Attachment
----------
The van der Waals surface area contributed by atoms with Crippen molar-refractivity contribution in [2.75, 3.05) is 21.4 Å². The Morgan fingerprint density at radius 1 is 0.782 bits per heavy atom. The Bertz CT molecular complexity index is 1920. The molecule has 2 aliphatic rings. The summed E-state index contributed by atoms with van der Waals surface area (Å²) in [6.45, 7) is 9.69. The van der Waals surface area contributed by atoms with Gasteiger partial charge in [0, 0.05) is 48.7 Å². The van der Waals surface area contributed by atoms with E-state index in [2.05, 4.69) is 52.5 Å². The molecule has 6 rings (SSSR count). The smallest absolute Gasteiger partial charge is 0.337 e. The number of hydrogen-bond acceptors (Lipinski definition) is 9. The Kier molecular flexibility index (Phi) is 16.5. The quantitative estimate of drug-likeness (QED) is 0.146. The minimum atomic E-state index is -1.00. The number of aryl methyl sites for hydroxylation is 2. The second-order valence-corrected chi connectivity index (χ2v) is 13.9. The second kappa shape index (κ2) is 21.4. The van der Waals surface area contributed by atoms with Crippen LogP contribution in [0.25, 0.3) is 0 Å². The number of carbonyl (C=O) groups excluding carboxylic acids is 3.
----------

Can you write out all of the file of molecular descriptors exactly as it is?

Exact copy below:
The van der Waals surface area contributed by atoms with Crippen molar-refractivity contribution in [2.75, 3.05) is 21.4 Å². The Morgan fingerprint density at radius 1 is 0.782 bits per heavy atom. The Bertz CT molecular complexity index is 1920. The molecule has 2 aliphatic rings. The summed E-state index contributed by atoms with van der Waals surface area (Å²) in [6.45, 7) is 9.69. The van der Waals surface area contributed by atoms with Gasteiger partial charge in [0, 0.05) is 48.7 Å². The van der Waals surface area contributed by atoms with E-state index in [2.05, 4.69) is 52.5 Å². The molecule has 6 rings (SSSR count). The smallest absolute Gasteiger partial charge is 0.337 e. The number of hydrogen-bond acceptors (Lipinski definition) is 9. The Kier molecular flexibility index (Phi) is 16.5. The quantitative estimate of drug-likeness (QED) is 0.146. The minimum atomic E-state index is -1.00. The number of aryl methyl sites for hydroxylation is 2. The second-order valence-corrected chi connectivity index (χ2v) is 13.9. The second kappa shape index (κ2) is 21.4. The van der Waals surface area contributed by atoms with Crippen LogP contribution in [0.25, 0.3) is 0 Å². The number of carbonyl (C=O) groups excluding carboxylic acids is 3.